NHTSA rejects 'tin whiskers' theory for Toyota's unintended acceleration incidents
WASHINGTON -- U.S. safety regulators, responding to an inquiry by Sen. Charles Grassley, R-Iowa, stood by their original assessment that sticky pedals caused Toyota Motor Corp. cars to accelerate unintentionally and struck down the possibility that an electrical problem was behind it.
In a letter to Grassley, the National Highway Traffic Safety Administration said Thursday that it had explored "in detail" the effects of so-called tin whiskers -- a crystalline growth on a metallic surface that could cause electrical interference with the pedal -- and found no evidence that it was a contributor to the unintended acceleration incidents.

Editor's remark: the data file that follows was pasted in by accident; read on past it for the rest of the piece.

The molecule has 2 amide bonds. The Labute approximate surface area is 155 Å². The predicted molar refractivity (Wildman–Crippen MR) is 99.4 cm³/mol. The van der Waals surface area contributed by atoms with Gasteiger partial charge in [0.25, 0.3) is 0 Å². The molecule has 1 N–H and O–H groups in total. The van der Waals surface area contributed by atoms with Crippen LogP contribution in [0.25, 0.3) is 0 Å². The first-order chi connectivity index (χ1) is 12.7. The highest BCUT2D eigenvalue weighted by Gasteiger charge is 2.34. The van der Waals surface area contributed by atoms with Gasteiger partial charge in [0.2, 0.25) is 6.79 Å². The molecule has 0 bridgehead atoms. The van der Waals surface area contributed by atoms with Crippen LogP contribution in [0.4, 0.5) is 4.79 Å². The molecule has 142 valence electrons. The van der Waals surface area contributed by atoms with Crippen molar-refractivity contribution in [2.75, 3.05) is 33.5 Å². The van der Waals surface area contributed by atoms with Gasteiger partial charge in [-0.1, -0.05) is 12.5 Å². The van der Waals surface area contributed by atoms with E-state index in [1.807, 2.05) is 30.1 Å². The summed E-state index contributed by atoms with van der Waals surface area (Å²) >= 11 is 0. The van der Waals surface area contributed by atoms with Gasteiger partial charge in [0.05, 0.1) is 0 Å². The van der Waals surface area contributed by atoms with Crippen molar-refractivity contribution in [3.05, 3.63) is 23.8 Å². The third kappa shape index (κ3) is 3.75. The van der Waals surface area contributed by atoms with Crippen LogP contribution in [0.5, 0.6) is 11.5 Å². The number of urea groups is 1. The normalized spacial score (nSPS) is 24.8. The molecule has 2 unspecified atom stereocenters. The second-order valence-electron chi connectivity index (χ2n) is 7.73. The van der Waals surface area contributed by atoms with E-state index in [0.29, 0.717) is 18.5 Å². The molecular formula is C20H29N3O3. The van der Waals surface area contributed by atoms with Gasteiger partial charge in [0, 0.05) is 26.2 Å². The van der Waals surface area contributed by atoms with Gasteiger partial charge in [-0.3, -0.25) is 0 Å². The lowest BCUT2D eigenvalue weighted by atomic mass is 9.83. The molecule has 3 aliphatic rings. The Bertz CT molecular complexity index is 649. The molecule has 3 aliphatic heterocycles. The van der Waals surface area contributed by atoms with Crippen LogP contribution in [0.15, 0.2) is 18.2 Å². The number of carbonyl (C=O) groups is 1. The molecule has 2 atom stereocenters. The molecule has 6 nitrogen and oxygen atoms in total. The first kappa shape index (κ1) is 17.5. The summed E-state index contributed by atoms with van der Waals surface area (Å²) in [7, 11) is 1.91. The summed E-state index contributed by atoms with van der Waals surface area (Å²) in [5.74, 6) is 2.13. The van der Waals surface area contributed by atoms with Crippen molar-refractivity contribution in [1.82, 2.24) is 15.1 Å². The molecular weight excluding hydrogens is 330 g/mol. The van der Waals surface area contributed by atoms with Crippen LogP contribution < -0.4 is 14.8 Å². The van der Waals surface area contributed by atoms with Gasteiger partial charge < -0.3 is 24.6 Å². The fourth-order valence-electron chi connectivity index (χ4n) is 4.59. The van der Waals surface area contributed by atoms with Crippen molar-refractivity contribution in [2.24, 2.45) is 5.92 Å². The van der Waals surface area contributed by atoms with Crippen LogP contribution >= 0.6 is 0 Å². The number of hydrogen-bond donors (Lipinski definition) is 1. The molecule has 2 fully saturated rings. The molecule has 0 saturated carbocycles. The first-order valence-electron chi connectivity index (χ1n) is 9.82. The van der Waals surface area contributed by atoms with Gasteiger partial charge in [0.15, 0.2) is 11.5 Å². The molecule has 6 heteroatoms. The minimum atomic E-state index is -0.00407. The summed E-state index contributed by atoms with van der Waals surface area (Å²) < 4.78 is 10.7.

NHTSA maintains the likely cause was "pedal misapplication."
"We do not believe that tin whiskers are a plausible explanation for these incidents," the agency wrote in response to questions Grassley posed this month in a letter to NHTSA.
Grassley, the ranking member of the Senate Judiciary Committee, said he had received documents from whistleblowers about NHTSA's joint investigation into the Toyota problem, which led to the recall of millions of vehicles worldwide.
He said the information provided to his office raised concerns about whether regulators' investigation was "too narrow" in scope.
A 10-month investigation by NHTSA and NASA found no electronic defect in Toyota models. The agencies blamed the incidents on pedals that became stuck or caught under floor mats.
NHTSA reaffirmed its finding in its response, noting that while a small number of incidents were discovered in which tin whiskers may have caused a "jumpy" throttle, none had led to sustained or dangerous acceleration. The condition stopped as soon as the driver release the pedal, NHTSA said.